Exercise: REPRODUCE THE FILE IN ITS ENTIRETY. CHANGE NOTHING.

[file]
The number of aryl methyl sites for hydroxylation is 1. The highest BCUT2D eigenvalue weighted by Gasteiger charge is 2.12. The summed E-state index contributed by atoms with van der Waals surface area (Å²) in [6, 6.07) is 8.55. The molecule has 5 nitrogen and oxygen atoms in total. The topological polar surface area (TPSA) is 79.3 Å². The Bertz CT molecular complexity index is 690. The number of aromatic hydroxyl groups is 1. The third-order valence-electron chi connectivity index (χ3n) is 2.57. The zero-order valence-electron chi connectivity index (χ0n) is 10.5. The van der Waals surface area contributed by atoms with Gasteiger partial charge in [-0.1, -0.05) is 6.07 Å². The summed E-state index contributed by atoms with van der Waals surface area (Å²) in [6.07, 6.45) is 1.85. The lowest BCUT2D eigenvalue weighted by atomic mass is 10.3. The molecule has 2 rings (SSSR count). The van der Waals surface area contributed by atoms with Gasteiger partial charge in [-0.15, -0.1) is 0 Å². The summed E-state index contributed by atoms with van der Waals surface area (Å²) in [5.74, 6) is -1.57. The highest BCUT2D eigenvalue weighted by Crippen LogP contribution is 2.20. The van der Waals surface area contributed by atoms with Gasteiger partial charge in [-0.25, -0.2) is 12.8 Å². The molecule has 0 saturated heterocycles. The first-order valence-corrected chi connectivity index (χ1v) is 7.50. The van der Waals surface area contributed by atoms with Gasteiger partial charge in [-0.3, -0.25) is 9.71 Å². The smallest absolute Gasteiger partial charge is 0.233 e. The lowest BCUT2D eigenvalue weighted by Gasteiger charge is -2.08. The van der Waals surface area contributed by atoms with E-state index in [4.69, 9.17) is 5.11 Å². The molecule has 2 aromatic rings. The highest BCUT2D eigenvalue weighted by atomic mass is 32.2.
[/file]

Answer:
The number of aryl methyl sites for hydroxylation is 1. The highest BCUT2D eigenvalue weighted by Gasteiger charge is 2.12. The summed E-state index contributed by atoms with van der Waals surface area (Å²) in [6, 6.07) is 8.55. The molecule has 5 nitrogen and oxygen atoms in total. The topological polar surface area (TPSA) is 79.3 Å². The Bertz CT molecular complexity index is 690. The number of aromatic hydroxyl groups is 1. The third-order valence-electron chi connectivity index (χ3n) is 2.57. The zero-order valence-electron chi connectivity index (χ0n) is 10.5. The van der Waals surface area contributed by atoms with Gasteiger partial charge in [-0.1, -0.05) is 6.07 Å². The summed E-state index contributed by atoms with van der Waals surface area (Å²) in [6.07, 6.45) is 1.85. The lowest BCUT2D eigenvalue weighted by atomic mass is 10.3. The molecule has 2 rings (SSSR count). The van der Waals surface area contributed by atoms with Gasteiger partial charge in [-0.15, -0.1) is 0 Å². The summed E-state index contributed by atoms with van der Waals surface area (Å²) in [5.74, 6) is -1.57. The highest BCUT2D eigenvalue weighted by Crippen LogP contribution is 2.20. The van der Waals surface area contributed by atoms with Gasteiger partial charge in [-0.25, -0.2) is 12.8 Å². The molecule has 0 saturated heterocycles. The first-order valence-corrected chi connectivity index (χ1v) is 7.50. The van der Waals surface area contributed by atoms with Gasteiger partial charge in [-0.3, -0.25) is 9.71 Å². The smallest absolute Gasteiger partial charge is 0.233 e. The lowest BCUT2D eigenvalue weighted by Gasteiger charge is -2.08. The van der Waals surface area contributed by atoms with E-state index in [4.69, 9.17) is 5.11 Å². The molecule has 2 aromatic rings. The highest BCUT2D eigenvalue weighted by atomic mass is 32.2.